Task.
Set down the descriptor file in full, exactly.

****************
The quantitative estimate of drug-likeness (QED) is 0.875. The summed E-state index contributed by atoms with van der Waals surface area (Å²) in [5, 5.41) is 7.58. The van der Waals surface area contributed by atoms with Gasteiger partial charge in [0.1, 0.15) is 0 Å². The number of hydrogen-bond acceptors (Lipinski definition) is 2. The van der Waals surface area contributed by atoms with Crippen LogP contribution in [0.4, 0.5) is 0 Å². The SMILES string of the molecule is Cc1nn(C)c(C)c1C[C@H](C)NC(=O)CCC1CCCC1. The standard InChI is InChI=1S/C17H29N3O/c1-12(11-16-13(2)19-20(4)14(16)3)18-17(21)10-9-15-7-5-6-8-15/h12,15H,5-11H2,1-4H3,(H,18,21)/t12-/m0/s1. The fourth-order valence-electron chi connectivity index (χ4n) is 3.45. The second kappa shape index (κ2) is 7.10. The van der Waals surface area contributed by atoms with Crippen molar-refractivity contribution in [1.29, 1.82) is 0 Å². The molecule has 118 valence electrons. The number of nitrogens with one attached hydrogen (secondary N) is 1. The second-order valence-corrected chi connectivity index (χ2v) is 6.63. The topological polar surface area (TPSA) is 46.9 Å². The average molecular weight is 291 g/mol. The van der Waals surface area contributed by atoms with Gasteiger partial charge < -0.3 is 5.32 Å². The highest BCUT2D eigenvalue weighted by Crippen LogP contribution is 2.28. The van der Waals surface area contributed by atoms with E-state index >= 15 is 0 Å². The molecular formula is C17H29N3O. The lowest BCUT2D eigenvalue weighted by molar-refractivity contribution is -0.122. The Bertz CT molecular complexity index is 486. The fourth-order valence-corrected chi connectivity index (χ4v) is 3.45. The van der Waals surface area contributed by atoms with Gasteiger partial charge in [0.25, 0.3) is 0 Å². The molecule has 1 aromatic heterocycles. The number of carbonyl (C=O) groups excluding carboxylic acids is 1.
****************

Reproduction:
The quantitative estimate of drug-likeness (QED) is 0.875. The summed E-state index contributed by atoms with van der Waals surface area (Å²) in [5, 5.41) is 7.58. The van der Waals surface area contributed by atoms with Gasteiger partial charge in [0.1, 0.15) is 0 Å². The number of hydrogen-bond acceptors (Lipinski definition) is 2. The van der Waals surface area contributed by atoms with Crippen LogP contribution in [0.4, 0.5) is 0 Å². The SMILES string of the molecule is Cc1nn(C)c(C)c1C[C@H](C)NC(=O)CCC1CCCC1. The standard InChI is InChI=1S/C17H29N3O/c1-12(11-16-13(2)19-20(4)14(16)3)18-17(21)10-9-15-7-5-6-8-15/h12,15H,5-11H2,1-4H3,(H,18,21)/t12-/m0/s1. The fourth-order valence-electron chi connectivity index (χ4n) is 3.45. The second kappa shape index (κ2) is 7.10. The van der Waals surface area contributed by atoms with Crippen molar-refractivity contribution in [1.29, 1.82) is 0 Å². The molecule has 118 valence electrons. The number of nitrogens with one attached hydrogen (secondary N) is 1. The second-order valence-corrected chi connectivity index (χ2v) is 6.63. The topological polar surface area (TPSA) is 46.9 Å². The average molecular weight is 291 g/mol. The van der Waals surface area contributed by atoms with Gasteiger partial charge < -0.3 is 5.32 Å². The highest BCUT2D eigenvalue weighted by Crippen LogP contribution is 2.28. The van der Waals surface area contributed by atoms with E-state index >= 15 is 0 Å². The molecular formula is C17H29N3O. The lowest BCUT2D eigenvalue weighted by molar-refractivity contribution is -0.122. The Bertz CT molecular complexity index is 486. The fourth-order valence-corrected chi connectivity index (χ4v) is 3.45. The van der Waals surface area contributed by atoms with Gasteiger partial charge in [0.25, 0.3) is 0 Å². The molecule has 1 aromatic heterocycles. The number of carbonyl (C=O) groups excluding carboxylic acids is 1.